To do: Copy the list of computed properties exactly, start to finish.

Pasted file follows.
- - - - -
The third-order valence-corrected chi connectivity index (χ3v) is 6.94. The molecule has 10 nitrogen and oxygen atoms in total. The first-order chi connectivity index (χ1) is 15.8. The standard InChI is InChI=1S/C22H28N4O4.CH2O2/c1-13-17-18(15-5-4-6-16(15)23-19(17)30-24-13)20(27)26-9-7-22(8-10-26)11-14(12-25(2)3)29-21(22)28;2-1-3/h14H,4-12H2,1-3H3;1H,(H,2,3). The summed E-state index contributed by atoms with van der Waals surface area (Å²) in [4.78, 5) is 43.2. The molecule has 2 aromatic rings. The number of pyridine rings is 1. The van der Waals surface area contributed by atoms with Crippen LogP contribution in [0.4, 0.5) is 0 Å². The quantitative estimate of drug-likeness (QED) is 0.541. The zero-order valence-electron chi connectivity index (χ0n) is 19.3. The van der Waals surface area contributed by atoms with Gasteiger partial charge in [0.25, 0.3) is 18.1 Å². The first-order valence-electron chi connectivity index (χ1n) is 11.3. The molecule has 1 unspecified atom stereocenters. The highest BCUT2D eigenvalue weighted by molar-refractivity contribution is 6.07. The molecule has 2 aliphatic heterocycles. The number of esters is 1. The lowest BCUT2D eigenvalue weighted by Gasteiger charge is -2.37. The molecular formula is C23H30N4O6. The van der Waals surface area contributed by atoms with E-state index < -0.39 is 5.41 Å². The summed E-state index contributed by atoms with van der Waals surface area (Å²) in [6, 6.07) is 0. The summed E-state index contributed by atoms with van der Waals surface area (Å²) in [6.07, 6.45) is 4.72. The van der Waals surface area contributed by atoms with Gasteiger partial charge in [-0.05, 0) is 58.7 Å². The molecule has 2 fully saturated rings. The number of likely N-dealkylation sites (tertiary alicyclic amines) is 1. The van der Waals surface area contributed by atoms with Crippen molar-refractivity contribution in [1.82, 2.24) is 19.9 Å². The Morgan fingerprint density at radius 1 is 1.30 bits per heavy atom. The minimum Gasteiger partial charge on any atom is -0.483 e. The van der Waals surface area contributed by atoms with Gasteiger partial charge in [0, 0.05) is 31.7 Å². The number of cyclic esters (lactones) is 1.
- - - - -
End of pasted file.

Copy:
The third-order valence-corrected chi connectivity index (χ3v) is 6.94. The molecule has 10 nitrogen and oxygen atoms in total. The first-order chi connectivity index (χ1) is 15.8. The standard InChI is InChI=1S/C22H28N4O4.CH2O2/c1-13-17-18(15-5-4-6-16(15)23-19(17)30-24-13)20(27)26-9-7-22(8-10-26)11-14(12-25(2)3)29-21(22)28;2-1-3/h14H,4-12H2,1-3H3;1H,(H,2,3). The summed E-state index contributed by atoms with van der Waals surface area (Å²) in [4.78, 5) is 43.2. The molecule has 2 aromatic rings. The number of pyridine rings is 1. The van der Waals surface area contributed by atoms with Crippen LogP contribution in [0.4, 0.5) is 0 Å². The quantitative estimate of drug-likeness (QED) is 0.541. The zero-order valence-electron chi connectivity index (χ0n) is 19.3. The van der Waals surface area contributed by atoms with Gasteiger partial charge in [0.25, 0.3) is 18.1 Å². The first-order valence-electron chi connectivity index (χ1n) is 11.3. The molecule has 1 unspecified atom stereocenters. The highest BCUT2D eigenvalue weighted by molar-refractivity contribution is 6.07. The molecule has 2 aliphatic heterocycles. The number of esters is 1. The lowest BCUT2D eigenvalue weighted by Gasteiger charge is -2.37. The molecular formula is C23H30N4O6. The van der Waals surface area contributed by atoms with E-state index < -0.39 is 5.41 Å². The summed E-state index contributed by atoms with van der Waals surface area (Å²) in [6, 6.07) is 0. The summed E-state index contributed by atoms with van der Waals surface area (Å²) in [6.07, 6.45) is 4.72. The van der Waals surface area contributed by atoms with Gasteiger partial charge in [-0.05, 0) is 58.7 Å². The molecule has 2 fully saturated rings. The number of likely N-dealkylation sites (tertiary alicyclic amines) is 1. The van der Waals surface area contributed by atoms with Crippen molar-refractivity contribution in [1.82, 2.24) is 19.9 Å². The Morgan fingerprint density at radius 1 is 1.30 bits per heavy atom. The minimum Gasteiger partial charge on any atom is -0.483 e. The van der Waals surface area contributed by atoms with Gasteiger partial charge in [0, 0.05) is 31.7 Å². The number of cyclic esters (lactones) is 1.